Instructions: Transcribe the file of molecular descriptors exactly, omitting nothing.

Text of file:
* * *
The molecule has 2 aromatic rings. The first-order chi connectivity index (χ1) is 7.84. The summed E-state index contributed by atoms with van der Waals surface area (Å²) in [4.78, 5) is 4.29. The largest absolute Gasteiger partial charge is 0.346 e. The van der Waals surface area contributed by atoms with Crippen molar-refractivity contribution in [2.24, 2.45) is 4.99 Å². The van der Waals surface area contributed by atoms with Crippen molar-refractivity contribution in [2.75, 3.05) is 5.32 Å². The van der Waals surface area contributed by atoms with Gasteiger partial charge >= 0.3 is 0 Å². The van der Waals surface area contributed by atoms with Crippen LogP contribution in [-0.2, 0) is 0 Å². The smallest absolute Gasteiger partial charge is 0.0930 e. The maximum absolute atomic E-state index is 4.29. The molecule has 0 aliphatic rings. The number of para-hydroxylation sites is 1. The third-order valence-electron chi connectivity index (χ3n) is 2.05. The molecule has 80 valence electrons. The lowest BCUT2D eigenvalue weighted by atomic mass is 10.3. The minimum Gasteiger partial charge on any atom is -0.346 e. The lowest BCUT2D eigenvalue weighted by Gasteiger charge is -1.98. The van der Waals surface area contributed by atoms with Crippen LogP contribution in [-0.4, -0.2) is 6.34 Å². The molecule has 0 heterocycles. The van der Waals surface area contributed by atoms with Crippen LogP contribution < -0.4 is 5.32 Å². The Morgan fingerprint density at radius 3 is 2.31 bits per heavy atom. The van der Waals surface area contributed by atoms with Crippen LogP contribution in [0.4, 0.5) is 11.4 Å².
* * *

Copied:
The molecule has 2 aromatic rings. The first-order chi connectivity index (χ1) is 7.84. The summed E-state index contributed by atoms with van der Waals surface area (Å²) in [4.78, 5) is 4.29. The largest absolute Gasteiger partial charge is 0.346 e. The van der Waals surface area contributed by atoms with Crippen molar-refractivity contribution in [2.24, 2.45) is 4.99 Å². The van der Waals surface area contributed by atoms with Crippen molar-refractivity contribution in [2.75, 3.05) is 5.32 Å². The van der Waals surface area contributed by atoms with Gasteiger partial charge >= 0.3 is 0 Å². The van der Waals surface area contributed by atoms with Crippen LogP contribution in [-0.2, 0) is 0 Å². The smallest absolute Gasteiger partial charge is 0.0930 e. The maximum absolute atomic E-state index is 4.29. The molecule has 0 aliphatic rings. The number of para-hydroxylation sites is 1. The third-order valence-electron chi connectivity index (χ3n) is 2.05. The molecule has 80 valence electrons. The lowest BCUT2D eigenvalue weighted by atomic mass is 10.3. The minimum Gasteiger partial charge on any atom is -0.346 e. The lowest BCUT2D eigenvalue weighted by Gasteiger charge is -1.98. The van der Waals surface area contributed by atoms with Crippen LogP contribution in [-0.4, -0.2) is 6.34 Å². The molecule has 0 heterocycles. The van der Waals surface area contributed by atoms with Crippen LogP contribution < -0.4 is 5.32 Å². The Morgan fingerprint density at radius 3 is 2.31 bits per heavy atom. The van der Waals surface area contributed by atoms with Crippen LogP contribution in [0.4, 0.5) is 11.4 Å².